In the course of spending his first four years in the NFL with the Atlanta Falcons, Curtis Lofton got to work alongside future Hall of Fame tight end Tony Gonzalez for three of them.
Lofton said he began eating, exercising and resting adequately while playing with Gonzalez from 2009 to 2011, and he considered the 14-time Pro Bowler who retired from the Falcons following last season a mentor.
But the Falcons ultimately opted against re-signing Lofton, and he joined the NFC South rival Saints in free agency in 2012.
Heading into his third season with the Saints and seventh as a pro this year, Lofton has drawn two conclusions: He never again wants to play for a defensive coordinator who’s not Rob Ryan, and he forever wants to beat Atlanta to make them regret letting him depart, his fondness for Gonzalez notwithstanding.
“You never get over the team that let you go,” Lofton, in part, said while speaking with SiriusXM NFL Radio with co-hosts Howard David and James Lofton (no relation). “I always want to beat them. I never want to lose to them.”
Despite the strong sentiments, Curtis Lofton made it clear during his interview that his feelings for Atlanta don’t stem from a place of dissatisfaction in New Orleans — far from it.
With Curtis Lofton as one of his inside linebackers, Ryan in 2013 took over a Saints defense that finished the 2012 season as the worst in NFL history and led it to a No. 4 ranking. No defense since the 1970 AFL-NFL merger had placed so highly the year after being at the bottom of the league, and the turnaround helped the Saints reach the divisional round of the playoffs.
“Rob’s just different — he has a strange way of keeping everybody involved,” Lofton said to the hosts. “It’s fun, it’s vibrant, and we just love Rob.”
He had equally high praise for his teammates, being asked specifically about Kenny Vaccaro — a first-round draft pick in 2013 — as well as Jairus Byrd and Champ Bailey, both of whom arrived in New Orleans via free agency this offseason.
Vaccaro lined up in numerous positions last year. He covered slot receivers. He patrolled the deep part of the defensive backfield. He manned the area linebackers usually do, and he sometimes crept up to the line of scrimmage to blitz, landing among team leaders with 79 combine tackles, a sack, an interception and a forced fumble before fracturing his ankle at Carolina in Week 16 and sitting out the rest of the season.
“He … just had a savvy to him,” Lofton said about Vaccaro. “We asked him to do a lot. I’ve never seen a rookie take on as much as he took on from the standpoint of playing safety, coming down and being in the slot. ‘Oh, we need you to be there in the box and be physical.’
“He’s a versatile player; and man, … I’m just glad he’s on my team.”
Lofton said what most excited him about the Saints’ acquisition of Byrd was his track-record of creating turnovers. Byrd’s 22 interceptions are the most among safeties since he entered the NFL in 2009. He has 11 forced fumbles and five fumble recoveries on top of that, offering useful qualities to a defense whose 19 takeaways were the fourth-fewest in the NFL last year.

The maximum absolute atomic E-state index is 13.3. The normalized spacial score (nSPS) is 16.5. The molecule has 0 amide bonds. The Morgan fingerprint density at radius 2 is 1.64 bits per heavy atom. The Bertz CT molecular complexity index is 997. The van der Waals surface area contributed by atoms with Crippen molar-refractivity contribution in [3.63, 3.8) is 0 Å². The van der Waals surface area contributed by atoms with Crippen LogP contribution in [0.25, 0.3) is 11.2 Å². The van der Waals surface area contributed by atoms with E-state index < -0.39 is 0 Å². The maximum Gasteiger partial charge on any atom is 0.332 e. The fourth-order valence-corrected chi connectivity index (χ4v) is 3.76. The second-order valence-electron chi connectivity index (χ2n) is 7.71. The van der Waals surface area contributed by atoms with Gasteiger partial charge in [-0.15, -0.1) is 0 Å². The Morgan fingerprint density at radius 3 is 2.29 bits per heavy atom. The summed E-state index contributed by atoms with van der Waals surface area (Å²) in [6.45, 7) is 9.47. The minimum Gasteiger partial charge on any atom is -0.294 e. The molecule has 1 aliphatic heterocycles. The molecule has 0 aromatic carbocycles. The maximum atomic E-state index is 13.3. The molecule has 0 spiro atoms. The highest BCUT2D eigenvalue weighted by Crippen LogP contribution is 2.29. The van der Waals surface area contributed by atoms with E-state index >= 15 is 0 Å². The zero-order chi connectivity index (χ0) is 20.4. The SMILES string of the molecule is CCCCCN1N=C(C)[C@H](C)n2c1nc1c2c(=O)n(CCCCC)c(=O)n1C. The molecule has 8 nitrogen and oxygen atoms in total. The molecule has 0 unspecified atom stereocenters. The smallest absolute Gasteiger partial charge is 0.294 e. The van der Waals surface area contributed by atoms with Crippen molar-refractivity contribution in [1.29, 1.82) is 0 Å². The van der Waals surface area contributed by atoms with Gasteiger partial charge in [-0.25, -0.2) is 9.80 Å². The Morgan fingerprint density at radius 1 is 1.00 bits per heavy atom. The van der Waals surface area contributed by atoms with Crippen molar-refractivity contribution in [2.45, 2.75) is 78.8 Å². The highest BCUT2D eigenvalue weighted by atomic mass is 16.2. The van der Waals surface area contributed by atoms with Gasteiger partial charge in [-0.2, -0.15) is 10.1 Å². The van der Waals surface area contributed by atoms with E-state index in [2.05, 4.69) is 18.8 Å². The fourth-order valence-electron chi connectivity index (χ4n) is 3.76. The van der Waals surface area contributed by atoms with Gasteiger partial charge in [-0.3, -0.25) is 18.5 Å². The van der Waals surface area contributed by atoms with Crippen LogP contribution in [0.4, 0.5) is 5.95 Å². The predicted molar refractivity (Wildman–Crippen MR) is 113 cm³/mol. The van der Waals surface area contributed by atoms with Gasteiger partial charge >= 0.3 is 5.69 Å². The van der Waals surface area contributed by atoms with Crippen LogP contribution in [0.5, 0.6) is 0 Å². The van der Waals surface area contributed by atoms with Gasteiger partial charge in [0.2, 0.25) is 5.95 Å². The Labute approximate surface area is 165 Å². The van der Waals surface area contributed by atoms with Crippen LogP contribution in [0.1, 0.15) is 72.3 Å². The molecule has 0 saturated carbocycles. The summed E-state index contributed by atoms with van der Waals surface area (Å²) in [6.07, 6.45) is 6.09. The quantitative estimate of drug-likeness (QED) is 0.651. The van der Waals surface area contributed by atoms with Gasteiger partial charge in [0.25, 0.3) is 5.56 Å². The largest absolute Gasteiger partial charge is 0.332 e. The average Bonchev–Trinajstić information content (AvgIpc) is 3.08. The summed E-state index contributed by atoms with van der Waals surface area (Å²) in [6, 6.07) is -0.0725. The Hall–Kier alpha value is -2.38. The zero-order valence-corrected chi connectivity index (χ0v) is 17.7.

“He’s a ball player,” Lofton remarked. “And that’s what we love — people that can play ball regardless of measurements and whatever.”
About the addition of Bailey, Lofton said it impressed him that the 12-time Pro Bowl cornerback was attending the Saints’ voluntary offseason workouts that began Monday.
“For a guy like that, who’s had a lot of years in the league, to still come to (offseason workouts) and want to get better and push himself says a lot about him,” Lofton said. “I take note of that. I want to be that guy.”
Nonetheless, he won’t excuse the Falcons’ decision to not renew his playing deal because of his pleasant employment situation.
Ever since the first time he opposed Atlanta in 2012, “I wanted to showcase and make them pay for not giving me the contract that I deserved. … And I don’t think I’ll ever get over that.”
New Orleans is 3-1 against Atlanta since picking up Lofton. The Saints are scheduled to visit the Falcons this upcoming season on Sept. 7 and host them on Dec. 21.
Including the playoffs, he’s started all 34 games he’s played for New Orleans; and the 117 stops — or tackles resulting in failed offensive plays — he’s recorded are the most on the team, according to the website Pro Football Focus.
“He makes us better (when we practice against him). … You don’t face too many tight ends or wide receivers that possess the playmaking abilities he has. I sure hope we sign him soon.”
–Lofton, on Saints All-Pro Jimmy Graham, whom the linebacker doesn’t believe should be classified as either a tight end or a wide receiver but as simply “a playmaker.”
Last season, the final one on his rookie contract from 2010, Graham led the Saints in receiving yards with 1,215 and the NFL in touchdown grabs with 16. He spent most of his time in 2013 lining up out wide for the Saints, but the team handed him a one-year, $7.05 million franchise tag classifying him as a tight end, the position at which he was drafted and has been to two Pro Bowls.
A franchise tag for a wide receiver is worth about $5 million more, and it’s thought he might file a grievance through the players association to be classified as a wideout, given the massive boost in pay that could potentially bring, depending on the decision of a third party.
Graham, though, might not even play under the tag if he and the Saints can agree on a long-term deal before a July 15 deadline.